You may be intimately familiar with muscle knots in your body.
Practitioners sometimes refer to these knots as “trigger points”.
It’s the painful feeling of a tight muscle that just won’t release. It’s often felt when you aren’t doing a thing…it just keeps grabbing at you and sticks around when you wish it would go away.
Muscle knots occur when surrounding muscle tissue contracts around a hyper-irritable or stressed spot within the muscle. It causes hard nodules or bands to form along with tenderness, stiffness, and pain.
These muscle knots/trigger points may be the source of what’s called referred pain. This is the pain felt in one part of the body that is actually being caused by a trigger point elsewhere. Often, because of this, the trigger point and the pain do not appear related.
While the exact cause is not yet known, the following are leading reasons that muscle knots occur:
- Stress – either physical or psychological
- Chronic or sudden muscle strain, injuries, or accidents
- A sedentary lifestyle
Usually our muscle knots involve a small area of muscle tissue that continually contracts. They can be deceiving because while the area is small, the pain can radiate to larger areas or even areas that contain no muscle tissue such as your joints.
As your tight, contracting muscle pulls on tendons and ligaments around a joint, it may feel like the pain is actually coming from within the joint itself when it is not. This can lead to a lot of unnecessary treatment that won’t solve the real issue.
Muscle knots often appear after a muscle spasm. Those knots then create additional muscle spasms elsewhere, leading to more knots in a sort of endless loop. A tightened muscle reduces the blood supply to the area creating an even greater problem since muscles deprived of oxygen-rich blood create lactic acid, which irritates the nerves and adds to the increased feeling of soreness in the muscle.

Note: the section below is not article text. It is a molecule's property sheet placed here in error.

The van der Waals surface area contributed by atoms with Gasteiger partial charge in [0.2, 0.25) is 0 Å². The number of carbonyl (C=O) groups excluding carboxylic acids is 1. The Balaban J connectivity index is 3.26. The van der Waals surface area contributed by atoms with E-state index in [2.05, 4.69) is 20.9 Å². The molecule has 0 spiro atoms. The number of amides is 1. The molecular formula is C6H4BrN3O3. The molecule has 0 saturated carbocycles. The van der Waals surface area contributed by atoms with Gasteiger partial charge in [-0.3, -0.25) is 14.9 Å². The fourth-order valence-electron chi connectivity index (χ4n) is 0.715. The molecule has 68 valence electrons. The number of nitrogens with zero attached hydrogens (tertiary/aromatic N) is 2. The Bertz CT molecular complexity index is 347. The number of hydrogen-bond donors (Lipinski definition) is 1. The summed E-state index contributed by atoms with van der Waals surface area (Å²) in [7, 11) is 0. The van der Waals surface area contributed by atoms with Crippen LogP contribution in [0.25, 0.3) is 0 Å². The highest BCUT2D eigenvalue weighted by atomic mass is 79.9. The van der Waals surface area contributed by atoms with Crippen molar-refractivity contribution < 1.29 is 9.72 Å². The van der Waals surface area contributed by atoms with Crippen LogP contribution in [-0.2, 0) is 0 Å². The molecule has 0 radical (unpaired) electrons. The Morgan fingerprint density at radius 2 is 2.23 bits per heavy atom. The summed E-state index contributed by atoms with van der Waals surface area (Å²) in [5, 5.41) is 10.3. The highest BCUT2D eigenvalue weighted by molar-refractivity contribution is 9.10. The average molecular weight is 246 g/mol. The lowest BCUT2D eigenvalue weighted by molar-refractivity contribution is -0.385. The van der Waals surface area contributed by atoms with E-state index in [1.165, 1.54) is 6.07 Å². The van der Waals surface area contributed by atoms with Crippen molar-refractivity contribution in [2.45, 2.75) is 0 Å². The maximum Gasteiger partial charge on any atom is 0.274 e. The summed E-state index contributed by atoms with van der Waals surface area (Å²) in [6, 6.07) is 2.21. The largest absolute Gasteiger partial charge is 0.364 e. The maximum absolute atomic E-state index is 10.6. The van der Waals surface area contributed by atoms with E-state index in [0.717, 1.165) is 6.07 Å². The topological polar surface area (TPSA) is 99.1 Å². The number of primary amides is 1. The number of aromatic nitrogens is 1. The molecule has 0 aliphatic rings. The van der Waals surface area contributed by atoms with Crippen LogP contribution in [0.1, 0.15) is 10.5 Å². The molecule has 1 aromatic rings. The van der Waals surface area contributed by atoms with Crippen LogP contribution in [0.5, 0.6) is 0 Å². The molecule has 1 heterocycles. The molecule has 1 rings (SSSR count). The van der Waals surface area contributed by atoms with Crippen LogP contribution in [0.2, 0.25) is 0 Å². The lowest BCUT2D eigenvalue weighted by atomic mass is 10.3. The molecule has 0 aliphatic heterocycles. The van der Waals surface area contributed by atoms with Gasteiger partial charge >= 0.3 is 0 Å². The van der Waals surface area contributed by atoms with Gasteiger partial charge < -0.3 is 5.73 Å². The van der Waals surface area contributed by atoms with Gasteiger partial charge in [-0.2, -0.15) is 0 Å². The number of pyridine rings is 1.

You will probably find that your particular trigger points are frequently located in the same places, such as a point in your shoulder that always seems to be knotted when you are under stress. However, this can change if efforts are made to get your body properly balanced.
The reason you should take these muscle knots seriously is because they can be a key cause of your headaches, neck, and back pain.
To help avoid the formation of knotted muscles, here are 7 ways to get rid of them:
- Relaxation is important. Learn to identify when you are holding muscles in a tightened position and then allow them to release.
- Use meditation, breathing techniques and exercise to handle stress.
- Be mindful of how you’re holding your body so you are not sitting awkwardly, lifting poorly, or holding your head turned during a presentation or movie for too long. Holding your shoulders high can also lead to strain.
- Be sure to drink enough water as it will flush out the toxins that tend to accumulate in the muscles that cause the vicious loop of muscle spasms.
- Get the proper nutrition — including sufficient amounts of potassium and calcium in your diet is essential for the health of your muscles. Bananas provide a good supply of potassium and green leafy vegetables are good sources of calcium.
- Stop smoking.
- Release painfully knotted muscles by breaking the cycle of spasms and knots. With a variety of proven techniques we can help prevent the same pain from returning again and again.
Life’s stresses will continue on as they do. You can however be released from the cycling grasp of painful muscle spasms. We even have experience helping those athletes who stress their bodies the hardest, finally get relief from pain. Put your whole body at rest and allow yourself to proceed through the day with ease. Contact us for an easy, no obligation consultation.